In the Circle of Musical Variety | Beethoven's sonatas - Piano recital
- Michał Szymanowski - piano
- Gabriela Ułanowska - introduction
- L. van Beethoven - Sonata C-dur op. 2 nr 3
- L. van Beethoven - Sonata c-moll op. 111
Ludwig van Beethoven is considered to be the greatest composer of piano music of his time. Just like Mozart, he was regarded as a prominent pianist and improviser, and the style of his piano music influenced the piano compositions of the 19th century. Beethoven is the author of thirty-two piano sonatas. He also wrote dances, bagatelles, and cycles of piano variations. Relatively early on, his works began to be interpreted in extramusical terms, by combining the music with other art forms.
In the sonatas composed by the master from Bonn, we can notice the evolution in the way the piano is treated in his works. The composer began writing sonatas modelling them on the style of Haydn. The Opus 2 sonatas (also the Sonata No. 3 in C major, Op. 2, No. 3) were dedicated to Haydn and, paying homage to the first composer of the First Viennese School, they clearly fit into the classical style. Nevertheless, we are well aware that the work of Beethoven, artificially ascribed to the Classical period in music, in reality represents Romanticism. Evidence of that is, among other pieces, the Sonata in E-flat major, Op. 27, No. 1. Its subtitle quasi una fantasia points both to formal and expressive changes. The pre-Romantic character is here subordinated to the sonata cycle which, however, goes significantly beyond Mozart’s achievements in this domain.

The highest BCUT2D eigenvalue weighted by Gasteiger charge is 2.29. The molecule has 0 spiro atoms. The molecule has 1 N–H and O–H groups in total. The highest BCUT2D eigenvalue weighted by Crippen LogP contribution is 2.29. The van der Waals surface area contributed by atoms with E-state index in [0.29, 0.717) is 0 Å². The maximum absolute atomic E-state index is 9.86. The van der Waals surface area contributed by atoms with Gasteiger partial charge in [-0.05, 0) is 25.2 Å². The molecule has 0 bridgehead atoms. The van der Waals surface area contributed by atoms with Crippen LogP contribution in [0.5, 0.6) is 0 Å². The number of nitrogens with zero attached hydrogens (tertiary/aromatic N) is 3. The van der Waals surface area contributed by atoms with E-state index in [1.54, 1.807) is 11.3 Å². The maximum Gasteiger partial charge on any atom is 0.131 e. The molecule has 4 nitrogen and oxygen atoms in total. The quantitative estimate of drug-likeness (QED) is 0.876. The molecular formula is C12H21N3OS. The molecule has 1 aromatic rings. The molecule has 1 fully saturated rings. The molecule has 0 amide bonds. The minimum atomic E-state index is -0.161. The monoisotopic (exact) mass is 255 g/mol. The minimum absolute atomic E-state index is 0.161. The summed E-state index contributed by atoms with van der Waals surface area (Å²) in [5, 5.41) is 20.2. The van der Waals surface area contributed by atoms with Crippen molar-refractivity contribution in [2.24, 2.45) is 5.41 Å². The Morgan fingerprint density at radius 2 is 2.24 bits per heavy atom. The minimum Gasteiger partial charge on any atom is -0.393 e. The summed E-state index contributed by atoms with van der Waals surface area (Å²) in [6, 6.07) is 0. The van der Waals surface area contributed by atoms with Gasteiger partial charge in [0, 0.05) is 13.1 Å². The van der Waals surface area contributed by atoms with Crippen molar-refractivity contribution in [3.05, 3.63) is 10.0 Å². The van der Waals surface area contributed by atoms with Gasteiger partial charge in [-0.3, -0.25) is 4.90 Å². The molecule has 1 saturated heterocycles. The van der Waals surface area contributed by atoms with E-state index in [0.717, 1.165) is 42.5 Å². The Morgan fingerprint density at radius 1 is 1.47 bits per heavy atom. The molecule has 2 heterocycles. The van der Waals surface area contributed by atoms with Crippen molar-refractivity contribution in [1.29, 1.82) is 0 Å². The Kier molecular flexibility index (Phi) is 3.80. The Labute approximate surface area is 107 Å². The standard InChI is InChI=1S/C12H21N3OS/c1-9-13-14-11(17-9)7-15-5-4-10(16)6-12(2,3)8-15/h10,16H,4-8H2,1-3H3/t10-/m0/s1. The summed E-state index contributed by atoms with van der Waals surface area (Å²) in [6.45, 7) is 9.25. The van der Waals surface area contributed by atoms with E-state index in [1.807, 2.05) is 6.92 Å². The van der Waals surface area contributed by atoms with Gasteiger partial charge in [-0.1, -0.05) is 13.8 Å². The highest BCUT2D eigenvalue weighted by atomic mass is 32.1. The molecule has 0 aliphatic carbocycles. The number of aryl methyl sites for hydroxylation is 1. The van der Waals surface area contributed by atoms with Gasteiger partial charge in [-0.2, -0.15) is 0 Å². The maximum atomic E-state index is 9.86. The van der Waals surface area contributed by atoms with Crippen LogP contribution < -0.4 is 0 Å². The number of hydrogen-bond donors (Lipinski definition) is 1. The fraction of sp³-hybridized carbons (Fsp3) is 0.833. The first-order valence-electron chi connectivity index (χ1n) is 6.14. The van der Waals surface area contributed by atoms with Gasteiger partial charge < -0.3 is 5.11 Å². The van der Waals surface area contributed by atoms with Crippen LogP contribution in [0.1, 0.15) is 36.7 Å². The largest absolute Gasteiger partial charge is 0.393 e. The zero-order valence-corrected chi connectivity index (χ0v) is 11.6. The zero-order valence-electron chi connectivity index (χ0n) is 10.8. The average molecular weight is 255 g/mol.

But the extension of the expressive possibilities of the piano was attained on a large scale also in the last five sonatas of Beethoven, written in the years 1816-22. The Sonata in C minor, Op. 111 is, like the other sonatas from that period, a “creation of the abstract brain of the deaf composer”. Beethoven wrote it in 1822. The work is extraordinary in every respect. It consists of only two monumental movements: the sonata allegro and a variation. The use of the C minor key was not accidental – for Beethoven, this key is inextricably linked to a dramatic struggle, to suffering, resignation. All those emotions return in the Sonata in C minor, especially in its first link. The tenebrous, chromatic harmony, the dotted rhythm, the torn phrases, and the dark, low register of the piano make up the beginning which prepares the entry of the distinct, typically Beethoven-esque subject. The subject changes its form, shimmering with different means of the polyphonic technique which plays the primary role in the shaping of this link. The second movement takes us to an entirely different reality. Beethoven ceases his fighting, tries to make peace with the world…
Aneta Derkowska, PhD
The event will take place as part of the Viva Beethoven! - the 250th anniversary of the composer's birth project.
There is no intermission in the concert.
The event will take place in accordance with current recommendations and guidelines.
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